Books by Ethriam Cash Brammer

MY GRANDPARENTS AND I/MIS ABUELOS Y YO by Samuel Caraballo
CHILDREN'S
Released: Nov. 30, 2004

Caraballo's rhyming text and Cruz's detailed, full-bleed illustrations convey the warmth of the grandchild/grandparent relationship while also introducing young readers to life in Puerto Rico. The young boy who narrates begins and ends with the declaration that his grandparents are "mi vida" ("my life"), translated into English as "my universe" for rhyming and metrical reasons. In between these bookends he takes readers on a tour of his life with them, playing together in their yard; cooking to prepare for weekend fiestas; walking along the beach or through famous buildings; and watching the cruise ships come into harbor. Their literal wanderings meander through the year, signaled by the appearance of "Christmas" and other seasonal words. The absence of the boy's parents makes this useful for looking at alternative families, though the text is just vague enough to conclude that he might not live with his grandparents full-time. The tight rhyming of the Spanish text, compared to the somewhat awkward and irregular rhyme of the English, tips readers off that the Spanish is the original, but in both languages the familial love and the love of home are apparent. (Picture book. 4-7)Read full book review >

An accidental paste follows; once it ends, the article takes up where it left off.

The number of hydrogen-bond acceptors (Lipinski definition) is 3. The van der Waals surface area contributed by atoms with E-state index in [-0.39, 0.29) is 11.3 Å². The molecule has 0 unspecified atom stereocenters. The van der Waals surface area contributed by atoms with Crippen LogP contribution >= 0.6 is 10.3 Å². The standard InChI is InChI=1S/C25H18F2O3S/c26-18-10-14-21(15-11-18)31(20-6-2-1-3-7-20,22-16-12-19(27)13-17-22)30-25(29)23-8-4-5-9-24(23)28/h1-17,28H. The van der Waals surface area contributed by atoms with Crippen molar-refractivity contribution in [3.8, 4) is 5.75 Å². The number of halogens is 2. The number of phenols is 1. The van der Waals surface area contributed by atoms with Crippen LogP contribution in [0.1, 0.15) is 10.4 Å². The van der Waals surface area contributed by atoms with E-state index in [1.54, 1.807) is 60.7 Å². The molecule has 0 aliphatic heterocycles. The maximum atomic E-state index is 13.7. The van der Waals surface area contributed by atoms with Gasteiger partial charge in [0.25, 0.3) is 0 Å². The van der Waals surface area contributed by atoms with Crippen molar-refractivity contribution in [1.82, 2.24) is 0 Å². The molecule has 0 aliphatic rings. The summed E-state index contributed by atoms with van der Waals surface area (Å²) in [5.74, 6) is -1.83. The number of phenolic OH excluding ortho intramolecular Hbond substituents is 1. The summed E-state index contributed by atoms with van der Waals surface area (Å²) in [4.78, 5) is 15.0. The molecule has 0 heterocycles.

CHILDREN'S
Released: May 1, 2004

Brammer's nostalgic tale, a grown-up's remembrance of a boyhood trip to his grandparents' ranch, zeroes in on the excitement of encountering an unknown place for the first time and of enjoying a family reunion full of cousins, aunts, and uncles. Family stories—of buying the ranch "for a song," of eggs that gently roll down from the chickens' nests in a tree—are recounted with a nod and a wink, and the celebratory atmosphere of the barbecue supper and impromptu "jam session" of the men is warm and full of relaxed, summer happiness. Cruz's full-page, full-color illustrations face the text, with English above and Spanish below. The illustrations combine an almost photographic detail with an appealingly naïf depth perception which makes some parts of the scene feel three-dimensional, while others are more typical. Likely to be especially useful in studies of family and rural life, as well as in comparisons of the ways in which students' families resemble and differ from Tito's large, expressive Latino family. (Picture book. 1-4)Read full book review >